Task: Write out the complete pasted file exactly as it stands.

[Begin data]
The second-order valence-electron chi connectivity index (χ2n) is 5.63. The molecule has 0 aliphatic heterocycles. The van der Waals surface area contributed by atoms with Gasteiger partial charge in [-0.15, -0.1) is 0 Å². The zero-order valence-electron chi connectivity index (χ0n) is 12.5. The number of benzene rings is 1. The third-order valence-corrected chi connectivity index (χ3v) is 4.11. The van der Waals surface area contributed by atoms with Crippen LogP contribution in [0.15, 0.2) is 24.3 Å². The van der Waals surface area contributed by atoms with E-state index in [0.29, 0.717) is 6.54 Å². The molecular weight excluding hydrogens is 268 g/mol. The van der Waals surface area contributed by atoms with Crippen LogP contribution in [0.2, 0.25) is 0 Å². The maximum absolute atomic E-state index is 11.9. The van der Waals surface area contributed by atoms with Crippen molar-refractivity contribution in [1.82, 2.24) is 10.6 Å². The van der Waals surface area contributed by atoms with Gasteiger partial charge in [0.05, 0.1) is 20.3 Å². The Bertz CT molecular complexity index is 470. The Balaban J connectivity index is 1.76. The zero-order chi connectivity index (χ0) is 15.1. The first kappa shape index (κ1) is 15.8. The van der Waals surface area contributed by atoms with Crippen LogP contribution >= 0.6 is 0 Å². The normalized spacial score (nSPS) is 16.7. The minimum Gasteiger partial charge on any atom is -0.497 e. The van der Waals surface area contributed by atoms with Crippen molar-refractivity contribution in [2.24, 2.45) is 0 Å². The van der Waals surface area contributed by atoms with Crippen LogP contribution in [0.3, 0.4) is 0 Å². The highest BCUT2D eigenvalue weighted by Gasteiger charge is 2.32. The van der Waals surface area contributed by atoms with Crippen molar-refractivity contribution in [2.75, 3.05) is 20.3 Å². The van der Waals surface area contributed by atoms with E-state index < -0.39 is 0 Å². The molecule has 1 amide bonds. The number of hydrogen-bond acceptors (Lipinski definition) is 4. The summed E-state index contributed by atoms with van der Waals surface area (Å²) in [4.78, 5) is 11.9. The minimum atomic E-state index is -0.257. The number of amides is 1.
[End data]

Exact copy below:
The second-order valence-electron chi connectivity index (χ2n) is 5.63. The molecule has 0 aliphatic heterocycles. The van der Waals surface area contributed by atoms with Gasteiger partial charge in [-0.15, -0.1) is 0 Å². The zero-order valence-electron chi connectivity index (χ0n) is 12.5. The number of benzene rings is 1. The third-order valence-corrected chi connectivity index (χ3v) is 4.11. The van der Waals surface area contributed by atoms with Crippen LogP contribution in [0.15, 0.2) is 24.3 Å². The van der Waals surface area contributed by atoms with E-state index in [0.29, 0.717) is 6.54 Å². The molecular weight excluding hydrogens is 268 g/mol. The van der Waals surface area contributed by atoms with Crippen LogP contribution in [0.2, 0.25) is 0 Å². The maximum absolute atomic E-state index is 11.9. The van der Waals surface area contributed by atoms with Crippen molar-refractivity contribution in [1.82, 2.24) is 10.6 Å². The van der Waals surface area contributed by atoms with Gasteiger partial charge in [0.05, 0.1) is 20.3 Å². The Bertz CT molecular complexity index is 470. The Balaban J connectivity index is 1.76. The zero-order chi connectivity index (χ0) is 15.1. The first kappa shape index (κ1) is 15.8. The van der Waals surface area contributed by atoms with Crippen LogP contribution >= 0.6 is 0 Å². The normalized spacial score (nSPS) is 16.7. The minimum Gasteiger partial charge on any atom is -0.497 e. The van der Waals surface area contributed by atoms with Crippen molar-refractivity contribution in [2.24, 2.45) is 0 Å². The van der Waals surface area contributed by atoms with Crippen LogP contribution in [0.3, 0.4) is 0 Å². The highest BCUT2D eigenvalue weighted by Gasteiger charge is 2.32. The van der Waals surface area contributed by atoms with Crippen molar-refractivity contribution in [2.75, 3.05) is 20.3 Å². The van der Waals surface area contributed by atoms with E-state index < -0.39 is 0 Å². The molecule has 1 amide bonds. The number of hydrogen-bond acceptors (Lipinski definition) is 4. The summed E-state index contributed by atoms with van der Waals surface area (Å²) in [4.78, 5) is 11.9. The minimum atomic E-state index is -0.257. The number of amides is 1.